When a set of unlikely circumstances end with young Bartholomew Dorking guarding the coffin of the recently hanged villain Black Jack, the boy is less than delighted. An apprentice to a draper, Tolly has always led an upstanding pious life. Next thing he knows, however, the recently hanged Black Jack (the kind of man described here as, "a mighty fellow, and rough... as if the Almighty had sketched him out (and left the Devil to fill him in) before He'd settled on something of a quieter, more genteel size") is not as dead as he first appeared. In fact, he is very much alive. Taking Tolly with him wherever he goes, the boy finds himself the unwitting accomplice to this most dark-hearted of villains. In the course of their adventures they meet madwomen, frauds, fortune tellers, and sailors. And while Tolly finds true love in the most unlikely of places, Black Jack learns how to use his enormous strength for something other than villainy.

The book is a highly satisfying read. Part of this is due to the characters Garfield's conjured up. Tolly is fourteen and your typical heroic orphan. The kind of lad that Oliver Twist could've grown up to be (if Oliver was a little less saintly and little more human). His eventual lady love, one Miss Belle Carter, begins the book as mad but eventually is seen to be just a gal who suffered a severe shock in her youth and has needed to recover from it ever since. But the true hero of this tale is the title character. Black Jack's one in a million. He's so real that you can practically feel his villainy emanating off the pages that describe him. At the same time, there are chinks in his personality that allow you to understand why Tolly feels he must earn Jack's respect, even as he hates and fears him. Jack has his weaknesses as well. He fears madness above all things and he's often rather disconcerted when he observes Tolly doing the right thing in the face of what's easy. By the end of the book you'll find yourself cheering Jack and Tolly on and wishing that Mr. Leon Garfield had had the inclination to make several sequels of their adventures to accompany this marvelous tale.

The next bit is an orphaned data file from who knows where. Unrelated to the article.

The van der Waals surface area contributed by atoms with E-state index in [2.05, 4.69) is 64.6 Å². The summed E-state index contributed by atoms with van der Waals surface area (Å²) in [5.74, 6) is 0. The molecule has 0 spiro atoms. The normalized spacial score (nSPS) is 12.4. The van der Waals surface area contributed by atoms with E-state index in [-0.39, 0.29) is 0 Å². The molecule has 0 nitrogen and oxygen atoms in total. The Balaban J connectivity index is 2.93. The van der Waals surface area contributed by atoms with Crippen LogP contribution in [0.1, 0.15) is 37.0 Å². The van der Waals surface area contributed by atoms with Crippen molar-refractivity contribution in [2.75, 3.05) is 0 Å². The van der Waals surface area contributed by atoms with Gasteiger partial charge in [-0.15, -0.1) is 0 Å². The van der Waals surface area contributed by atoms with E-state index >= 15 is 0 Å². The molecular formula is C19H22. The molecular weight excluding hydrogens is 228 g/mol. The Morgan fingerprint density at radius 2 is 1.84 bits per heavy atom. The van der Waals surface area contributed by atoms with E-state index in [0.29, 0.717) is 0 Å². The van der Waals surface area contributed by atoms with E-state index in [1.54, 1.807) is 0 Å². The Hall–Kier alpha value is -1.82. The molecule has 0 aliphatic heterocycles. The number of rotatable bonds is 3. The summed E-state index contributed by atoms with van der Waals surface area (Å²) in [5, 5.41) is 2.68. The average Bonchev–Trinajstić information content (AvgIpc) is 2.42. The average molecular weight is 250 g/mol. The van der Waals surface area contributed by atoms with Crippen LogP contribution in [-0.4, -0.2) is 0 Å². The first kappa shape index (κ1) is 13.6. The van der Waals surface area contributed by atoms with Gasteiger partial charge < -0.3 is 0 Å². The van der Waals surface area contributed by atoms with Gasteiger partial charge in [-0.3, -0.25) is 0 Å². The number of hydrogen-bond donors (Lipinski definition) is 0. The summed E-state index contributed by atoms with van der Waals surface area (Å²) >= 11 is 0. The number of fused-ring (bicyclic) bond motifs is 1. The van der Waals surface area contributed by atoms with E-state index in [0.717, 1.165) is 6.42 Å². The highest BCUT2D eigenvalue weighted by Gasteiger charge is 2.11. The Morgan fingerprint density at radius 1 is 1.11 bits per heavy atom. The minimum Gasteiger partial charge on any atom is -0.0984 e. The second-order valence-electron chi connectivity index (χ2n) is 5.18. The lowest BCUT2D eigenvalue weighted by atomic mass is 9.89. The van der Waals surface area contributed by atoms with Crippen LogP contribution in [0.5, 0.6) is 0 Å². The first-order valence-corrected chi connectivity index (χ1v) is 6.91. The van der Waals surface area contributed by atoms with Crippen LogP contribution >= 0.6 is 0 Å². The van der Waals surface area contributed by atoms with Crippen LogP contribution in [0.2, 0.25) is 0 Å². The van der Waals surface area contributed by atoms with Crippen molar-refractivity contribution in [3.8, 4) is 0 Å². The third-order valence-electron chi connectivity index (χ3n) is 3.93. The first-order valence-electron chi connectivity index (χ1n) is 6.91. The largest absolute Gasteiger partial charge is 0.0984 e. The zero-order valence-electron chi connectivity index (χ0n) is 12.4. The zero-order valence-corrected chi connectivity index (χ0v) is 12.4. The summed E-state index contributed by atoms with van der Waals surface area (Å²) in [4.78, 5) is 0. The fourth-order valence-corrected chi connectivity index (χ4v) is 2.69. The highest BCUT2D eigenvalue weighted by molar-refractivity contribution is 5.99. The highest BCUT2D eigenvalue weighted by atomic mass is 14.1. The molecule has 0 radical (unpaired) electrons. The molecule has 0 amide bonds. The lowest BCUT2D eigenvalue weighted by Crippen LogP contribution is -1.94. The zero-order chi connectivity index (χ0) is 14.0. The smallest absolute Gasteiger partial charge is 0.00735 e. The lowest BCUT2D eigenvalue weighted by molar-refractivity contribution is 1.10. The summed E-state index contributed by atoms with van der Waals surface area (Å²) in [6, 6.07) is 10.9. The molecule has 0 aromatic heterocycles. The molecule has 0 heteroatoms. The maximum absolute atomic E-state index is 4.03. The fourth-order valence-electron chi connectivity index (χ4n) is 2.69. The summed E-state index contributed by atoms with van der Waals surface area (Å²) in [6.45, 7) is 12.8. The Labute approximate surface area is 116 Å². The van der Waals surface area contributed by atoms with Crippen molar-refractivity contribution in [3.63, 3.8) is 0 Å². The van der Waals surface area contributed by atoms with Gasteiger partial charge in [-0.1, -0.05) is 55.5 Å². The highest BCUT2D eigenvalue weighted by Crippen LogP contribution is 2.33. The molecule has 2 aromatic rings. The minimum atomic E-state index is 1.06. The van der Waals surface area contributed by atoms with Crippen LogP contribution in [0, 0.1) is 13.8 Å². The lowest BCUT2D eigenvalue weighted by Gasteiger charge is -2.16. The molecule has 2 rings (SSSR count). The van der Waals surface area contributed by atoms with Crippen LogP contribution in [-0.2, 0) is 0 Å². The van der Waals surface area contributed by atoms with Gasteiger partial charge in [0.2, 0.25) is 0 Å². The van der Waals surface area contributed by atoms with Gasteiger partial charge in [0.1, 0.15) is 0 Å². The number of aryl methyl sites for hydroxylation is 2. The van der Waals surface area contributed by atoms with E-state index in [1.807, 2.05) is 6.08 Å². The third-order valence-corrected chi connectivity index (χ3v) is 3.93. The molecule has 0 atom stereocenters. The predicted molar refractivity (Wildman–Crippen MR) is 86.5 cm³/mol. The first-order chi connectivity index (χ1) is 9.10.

So there you have it. A children's book for everyone to enjoy. You like descriptions? Then take a gander at passages like: "(She was) a happy, greasy, jingly lady whose skin was always aglitter with fine brass dust so that she had the air of being a worn but once costly Christmas present". You like a riveting story? By the second half of this book you'll be disinclined to set it down for even half a breath. You can't read a book unless the characters are likable? Even Tolly is a great guy to root for, and HE'S the saintly hero! Some people pooh-pooh Garfield as a lesser Dickens. I prefer to think of him as the logical step kids need between their everyday literature and real Dickens. If you want your child to pick up "Nicholas Nickleby" for fun, don't immediately ungulf them in that text first. Start them out slowly with a little Leon Garfield. With any luck, they'll be howling for more things along that vein. But don't relegate Garfield simply to the ranks of second-rate Dickens. He's an artist in his own right and his books are well worth discovering. You'll love it. I promise.
6 of 6 people found the following review helpful
One of the best adventure stories ever Jan. 23 2003
By Sophie Masson - Published on Amazon.com
Format: Hardcover
Leon Garfield is one of the best writers for older children ever; no, make that for anyone! His gorgeous language, fabulous, gripping plots, vivid characters and Shakespearean understanding of humanity put him in the very top class of that golden age of children's books of the 60s and 70's--and some of the best of today's golden age, such as Philip Pullman, cite him as an importantinfluence. Back Jack is one of his best books, a wild, terrifying, exciting, romantic and mysterious adventure story that left me reeling as a kid, and still thrills me to bits! Don't miss it!
4 of 4 people found the following review helpful
"Shun Great Happiness, Then You May Avoid Great Grief..." July 13 2007
By R. M. Fisher - Published on Amazon.com
Format: Paperback